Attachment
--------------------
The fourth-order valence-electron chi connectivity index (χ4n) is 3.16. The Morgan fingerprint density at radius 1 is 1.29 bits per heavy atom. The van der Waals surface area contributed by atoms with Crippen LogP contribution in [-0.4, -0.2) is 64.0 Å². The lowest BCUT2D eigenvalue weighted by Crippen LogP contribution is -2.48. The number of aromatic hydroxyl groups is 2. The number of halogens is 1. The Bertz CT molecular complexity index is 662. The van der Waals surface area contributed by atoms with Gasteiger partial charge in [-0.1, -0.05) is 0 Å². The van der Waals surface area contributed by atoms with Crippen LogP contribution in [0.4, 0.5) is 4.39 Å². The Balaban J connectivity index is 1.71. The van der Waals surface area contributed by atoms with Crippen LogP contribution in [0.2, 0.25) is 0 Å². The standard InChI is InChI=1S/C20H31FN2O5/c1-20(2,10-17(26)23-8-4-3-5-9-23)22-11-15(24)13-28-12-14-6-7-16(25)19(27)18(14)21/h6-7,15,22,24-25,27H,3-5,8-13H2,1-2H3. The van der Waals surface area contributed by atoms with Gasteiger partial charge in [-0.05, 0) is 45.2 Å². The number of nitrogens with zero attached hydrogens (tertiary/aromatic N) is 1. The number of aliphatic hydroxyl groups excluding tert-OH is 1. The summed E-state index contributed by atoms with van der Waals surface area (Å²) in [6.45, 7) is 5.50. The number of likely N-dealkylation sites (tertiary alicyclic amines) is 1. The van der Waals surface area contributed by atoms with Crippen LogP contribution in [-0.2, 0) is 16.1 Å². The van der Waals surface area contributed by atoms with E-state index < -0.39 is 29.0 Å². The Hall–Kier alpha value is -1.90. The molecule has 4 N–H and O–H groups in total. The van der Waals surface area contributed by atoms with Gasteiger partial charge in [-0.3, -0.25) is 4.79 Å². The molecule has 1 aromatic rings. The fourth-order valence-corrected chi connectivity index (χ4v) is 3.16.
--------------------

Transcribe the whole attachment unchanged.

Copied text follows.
The fourth-order valence-electron chi connectivity index (χ4n) is 3.16. The Morgan fingerprint density at radius 1 is 1.29 bits per heavy atom. The van der Waals surface area contributed by atoms with Crippen LogP contribution in [-0.4, -0.2) is 64.0 Å². The lowest BCUT2D eigenvalue weighted by Crippen LogP contribution is -2.48. The number of aromatic hydroxyl groups is 2. The number of halogens is 1. The Bertz CT molecular complexity index is 662. The van der Waals surface area contributed by atoms with Gasteiger partial charge in [-0.1, -0.05) is 0 Å². The van der Waals surface area contributed by atoms with Crippen LogP contribution in [0.4, 0.5) is 4.39 Å². The Balaban J connectivity index is 1.71. The van der Waals surface area contributed by atoms with Crippen LogP contribution in [0.2, 0.25) is 0 Å². The standard InChI is InChI=1S/C20H31FN2O5/c1-20(2,10-17(26)23-8-4-3-5-9-23)22-11-15(24)13-28-12-14-6-7-16(25)19(27)18(14)21/h6-7,15,22,24-25,27H,3-5,8-13H2,1-2H3. The van der Waals surface area contributed by atoms with Gasteiger partial charge in [-0.05, 0) is 45.2 Å². The number of nitrogens with zero attached hydrogens (tertiary/aromatic N) is 1. The number of aliphatic hydroxyl groups excluding tert-OH is 1. The summed E-state index contributed by atoms with van der Waals surface area (Å²) in [6.45, 7) is 5.50. The number of likely N-dealkylation sites (tertiary alicyclic amines) is 1. The van der Waals surface area contributed by atoms with Crippen LogP contribution in [-0.2, 0) is 16.1 Å². The van der Waals surface area contributed by atoms with E-state index < -0.39 is 29.0 Å². The Hall–Kier alpha value is -1.90. The molecule has 4 N–H and O–H groups in total. The van der Waals surface area contributed by atoms with Gasteiger partial charge in [-0.3, -0.25) is 4.79 Å². The molecule has 1 aromatic rings. The fourth-order valence-corrected chi connectivity index (χ4v) is 3.16.